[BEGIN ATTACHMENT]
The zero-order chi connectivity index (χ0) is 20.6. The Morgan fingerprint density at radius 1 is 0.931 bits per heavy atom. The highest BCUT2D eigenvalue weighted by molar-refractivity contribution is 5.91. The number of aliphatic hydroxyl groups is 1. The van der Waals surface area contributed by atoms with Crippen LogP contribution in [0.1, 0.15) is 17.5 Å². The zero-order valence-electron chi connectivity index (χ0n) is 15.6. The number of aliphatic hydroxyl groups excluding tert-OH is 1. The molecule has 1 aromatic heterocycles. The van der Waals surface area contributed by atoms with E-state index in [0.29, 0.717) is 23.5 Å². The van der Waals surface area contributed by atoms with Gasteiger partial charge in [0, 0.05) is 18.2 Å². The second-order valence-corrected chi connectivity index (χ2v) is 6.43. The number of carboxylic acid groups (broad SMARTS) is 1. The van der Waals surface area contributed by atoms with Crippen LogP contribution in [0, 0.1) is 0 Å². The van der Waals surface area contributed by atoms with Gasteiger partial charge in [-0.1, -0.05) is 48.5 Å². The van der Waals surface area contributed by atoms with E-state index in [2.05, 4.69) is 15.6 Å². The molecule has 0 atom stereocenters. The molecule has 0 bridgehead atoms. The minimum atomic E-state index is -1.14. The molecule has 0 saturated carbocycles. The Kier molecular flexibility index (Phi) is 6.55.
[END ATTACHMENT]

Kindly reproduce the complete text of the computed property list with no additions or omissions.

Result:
The zero-order chi connectivity index (χ0) is 20.6. The Morgan fingerprint density at radius 1 is 0.931 bits per heavy atom. The highest BCUT2D eigenvalue weighted by molar-refractivity contribution is 5.91. The number of aliphatic hydroxyl groups is 1. The van der Waals surface area contributed by atoms with Crippen LogP contribution in [0.1, 0.15) is 17.5 Å². The zero-order valence-electron chi connectivity index (χ0n) is 15.6. The number of aliphatic hydroxyl groups excluding tert-OH is 1. The molecule has 1 aromatic heterocycles. The van der Waals surface area contributed by atoms with E-state index in [0.29, 0.717) is 23.5 Å². The van der Waals surface area contributed by atoms with Gasteiger partial charge in [0, 0.05) is 18.2 Å². The second-order valence-corrected chi connectivity index (χ2v) is 6.43. The number of carboxylic acid groups (broad SMARTS) is 1. The van der Waals surface area contributed by atoms with Crippen LogP contribution in [0, 0.1) is 0 Å². The van der Waals surface area contributed by atoms with Gasteiger partial charge in [-0.1, -0.05) is 48.5 Å². The van der Waals surface area contributed by atoms with E-state index in [2.05, 4.69) is 15.6 Å². The molecule has 0 atom stereocenters. The molecule has 0 bridgehead atoms. The minimum atomic E-state index is -1.14. The molecule has 0 saturated carbocycles. The Kier molecular flexibility index (Phi) is 6.55.